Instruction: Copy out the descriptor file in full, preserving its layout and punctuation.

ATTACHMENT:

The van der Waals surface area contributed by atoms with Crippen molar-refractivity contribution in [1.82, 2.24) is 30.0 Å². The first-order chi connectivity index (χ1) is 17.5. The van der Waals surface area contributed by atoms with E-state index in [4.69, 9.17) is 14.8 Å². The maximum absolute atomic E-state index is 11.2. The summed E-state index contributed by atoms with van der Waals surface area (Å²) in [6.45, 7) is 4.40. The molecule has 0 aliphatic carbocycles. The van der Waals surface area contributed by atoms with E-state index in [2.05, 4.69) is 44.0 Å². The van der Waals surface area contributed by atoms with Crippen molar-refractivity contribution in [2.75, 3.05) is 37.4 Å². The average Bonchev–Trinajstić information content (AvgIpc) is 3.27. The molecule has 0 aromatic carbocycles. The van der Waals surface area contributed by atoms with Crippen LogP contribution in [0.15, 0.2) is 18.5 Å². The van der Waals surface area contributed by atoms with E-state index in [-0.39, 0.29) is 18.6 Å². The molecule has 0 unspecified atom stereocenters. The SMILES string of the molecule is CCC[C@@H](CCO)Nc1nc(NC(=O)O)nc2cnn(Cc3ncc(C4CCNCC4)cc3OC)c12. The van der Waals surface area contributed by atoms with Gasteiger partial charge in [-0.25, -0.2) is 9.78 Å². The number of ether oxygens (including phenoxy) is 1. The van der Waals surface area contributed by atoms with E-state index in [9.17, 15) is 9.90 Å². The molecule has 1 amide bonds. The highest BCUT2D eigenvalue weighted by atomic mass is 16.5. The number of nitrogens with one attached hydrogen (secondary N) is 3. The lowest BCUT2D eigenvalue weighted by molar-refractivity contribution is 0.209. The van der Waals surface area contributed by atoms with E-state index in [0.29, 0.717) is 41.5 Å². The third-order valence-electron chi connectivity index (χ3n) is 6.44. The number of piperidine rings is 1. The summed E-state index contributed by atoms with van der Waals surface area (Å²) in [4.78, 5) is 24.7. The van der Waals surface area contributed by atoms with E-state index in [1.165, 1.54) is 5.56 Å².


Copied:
The van der Waals surface area contributed by atoms with Crippen molar-refractivity contribution in [1.82, 2.24) is 30.0 Å². The first-order chi connectivity index (χ1) is 17.5. The van der Waals surface area contributed by atoms with E-state index in [4.69, 9.17) is 14.8 Å². The maximum absolute atomic E-state index is 11.2. The summed E-state index contributed by atoms with van der Waals surface area (Å²) in [6.45, 7) is 4.40. The molecule has 0 aliphatic carbocycles. The van der Waals surface area contributed by atoms with E-state index in [2.05, 4.69) is 44.0 Å². The van der Waals surface area contributed by atoms with Crippen molar-refractivity contribution in [2.75, 3.05) is 37.4 Å². The average Bonchev–Trinajstić information content (AvgIpc) is 3.27. The molecule has 0 aromatic carbocycles. The van der Waals surface area contributed by atoms with Crippen LogP contribution in [0.15, 0.2) is 18.5 Å². The van der Waals surface area contributed by atoms with E-state index in [-0.39, 0.29) is 18.6 Å². The molecule has 0 unspecified atom stereocenters. The SMILES string of the molecule is CCC[C@@H](CCO)Nc1nc(NC(=O)O)nc2cnn(Cc3ncc(C4CCNCC4)cc3OC)c12. The van der Waals surface area contributed by atoms with Gasteiger partial charge in [-0.25, -0.2) is 9.78 Å². The number of ether oxygens (including phenoxy) is 1. The van der Waals surface area contributed by atoms with E-state index in [9.17, 15) is 9.90 Å². The molecule has 1 amide bonds. The highest BCUT2D eigenvalue weighted by atomic mass is 16.5. The number of nitrogens with one attached hydrogen (secondary N) is 3. The lowest BCUT2D eigenvalue weighted by molar-refractivity contribution is 0.209. The van der Waals surface area contributed by atoms with E-state index in [0.29, 0.717) is 41.5 Å². The third-order valence-electron chi connectivity index (χ3n) is 6.44. The number of piperidine rings is 1. The summed E-state index contributed by atoms with van der Waals surface area (Å²) in [4.78, 5) is 24.7. The van der Waals surface area contributed by atoms with E-state index in [1.165, 1.54) is 5.56 Å².